A Trip Down Memory Lane
Well before the big-budget Vegas residences of Cirque du Soleil, the circuses of yore were traveling shows that both children and adults looked forward to visiting at least once a year to spot exotic animals, watch acrobats and clowns, and play games. Whether you lived in a big city or a small country town that barely offered any entertainment, you could depend on the circus to provide a world of fun. It was a magical place that filled the air with calliope music and the aroma of fresh popcorn and hotdogs. And as soon as the circus came to town, it wasn’t long before it packed up to move on to its next destination—making each moment there that more precious and thrilling.
While the days of the traveling circus are behind us, those amazing memories still live on. Let’s take a moment to relive some of the greatest aspects of going to the “Greatest Show on Earth” in the 1950s and 60s.
The Shows At The Big Top
Despite stiff competition from movie theaters, families in the 1950s and 60s still flocked to circuses for a day of wholesome entertainment. The place that housed the main attractions was called “the big top,” which was the largest tent at the circus. These temporary structures were made of steel and covered with large canvases and often striped red and white. They could soar several stories high and seat hundreds of people.
In these tents, circus-goers could expect to see acts ranging from clowns, acrobats, trained animals, and trapeze artists to musicians, dancers, hoopers, ventriloquists, tightrope walkers, jugglers, and unicyclists. There was no shortage of awe-inspiring attractions!
Animal acts were some of the most popular amongst audiences. Elephants were trained to balance balls, dance, and even ride bicycles. Lion Tamers stepped into the ring with dangerous, man-eating beasts and displayed their mastery over these fierce creatures. Meanwhile, other exotic animals like zebras, llamas, leopards, bears, and monkeys made appearances to show off tricks. For many people in the audience, this was their only opportunity to see such magnificent animals.
Trapeze artists and acrobats, donning dazzling costumes, defied the laws of gravity by soaring through the air, tempting death while flipping and twirling at great heights. Tightrope walkers like The Flying Wallendas, a famous family of acrobats who performed without safety nets and protective fear, thrilled audiences throughout the country with their highwire performances.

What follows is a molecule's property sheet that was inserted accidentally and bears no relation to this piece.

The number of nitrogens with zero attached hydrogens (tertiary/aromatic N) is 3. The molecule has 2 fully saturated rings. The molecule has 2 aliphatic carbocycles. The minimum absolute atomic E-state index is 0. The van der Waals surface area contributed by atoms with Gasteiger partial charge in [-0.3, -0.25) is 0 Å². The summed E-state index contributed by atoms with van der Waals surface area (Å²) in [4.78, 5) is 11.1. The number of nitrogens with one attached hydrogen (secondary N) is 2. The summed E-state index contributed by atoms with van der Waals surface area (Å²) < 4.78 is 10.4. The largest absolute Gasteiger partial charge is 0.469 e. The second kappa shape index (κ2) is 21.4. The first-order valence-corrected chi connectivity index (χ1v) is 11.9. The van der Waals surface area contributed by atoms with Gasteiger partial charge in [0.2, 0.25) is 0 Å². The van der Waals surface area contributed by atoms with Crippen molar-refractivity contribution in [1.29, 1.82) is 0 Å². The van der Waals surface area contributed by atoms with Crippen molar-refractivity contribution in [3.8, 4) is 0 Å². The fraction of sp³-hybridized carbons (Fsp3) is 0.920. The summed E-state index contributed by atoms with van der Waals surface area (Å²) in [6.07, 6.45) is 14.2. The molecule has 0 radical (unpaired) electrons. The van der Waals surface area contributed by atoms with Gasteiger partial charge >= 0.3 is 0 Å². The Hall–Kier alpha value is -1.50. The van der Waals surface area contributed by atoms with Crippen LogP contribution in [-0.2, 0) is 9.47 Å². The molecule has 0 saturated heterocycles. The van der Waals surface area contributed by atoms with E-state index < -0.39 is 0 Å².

No circus act was complete, however, without clowns. These happy-go-lucky goofballs in white makeup, flamboyant outfits, and big shoes were incredibly popular during the 1950s and 60s, thanks to their comedic timing and child-friendly hijinks. Clowns like television’s Bozo and fast-food mascot Ronald McDonald further cemented the demand for circus clown acts. Though they have since fallen out of favor, just like circuses themselves, back in that day and age everyone certainly DID love a clown!
Acts at the big top weren’t the only shows in town, however. While the big top was the largest tent, circuses of the 1950s and 60s usually consisted of many smaller tents, which housed secondary attractions. They were clustered around an area referred to as “the midway.” The midway included rides, games of chance, dime stores, food booths, and so-called “sideshows,” which often showcased individuals with unusual appearances or skills.
People strolled leisurely through this area taking in the sights and sounds, stopping in to visit the hypnotist, contortionist, and other small performances. The game booths were always crowded, too, especially if there were prizes to be won. Prizes could range from cheap trinkets to expensive jewelry. It was not unusual to see a child win a large stuffed animal or even a bicycle—perhaps even too many prizes to hop on rides like the Ferris wheel or Tilt-A-Whirl. Those kids might have to settle, instead, for a bite to eat from one of the many concession stands.
It’s hard not to think of a circus without imagining all the fun treats. Kids waited all year to enjoy some of the circus’ cotton candy, striped peppermint sticks, peanuts, hot dogs, and—of course—all that fresh popcorn! Popcorn was usually scooped into paper bags with circus imagery and enjoyed during the attractions at the big top. These vintage popcorn bags remain sought after collectors’ items to this day.
Some of people’s fondest memories of the circus include enjoying all the special goodies that could only be had there. The smell of fresh popcorn and hotdogs transport many back in time to their wonderful visits to the circus.
The Memories Live On
There was something magical about the circuses that travelled across the states in the 1950s and 60s. Empty fields were often transformed overnight with big tents, exotic animals, rides, games, and death-defying acts in glamorous costumes. Beautifully decorated machines played loud, brassy music while elephants trumpeted in the distance. The scent of fresh popcorn and cotton candy filled the air. It’s no wonder children and adults often joked about running away with the circus!
People knew that not too long after the circus train pulled into town with their large, colorful wagons and promises of fun, however, the show would one day move on. And it wasn’t too long until the circuses stopped coming all together. But now, memories from this enchanting time can live on in the form of circus antiques and collectibles. There are many to choose from here at Vintage and Antique Gifts, plus much more. So, go ahead and relive your favorite memories from “The Greatest Show on Earth!”
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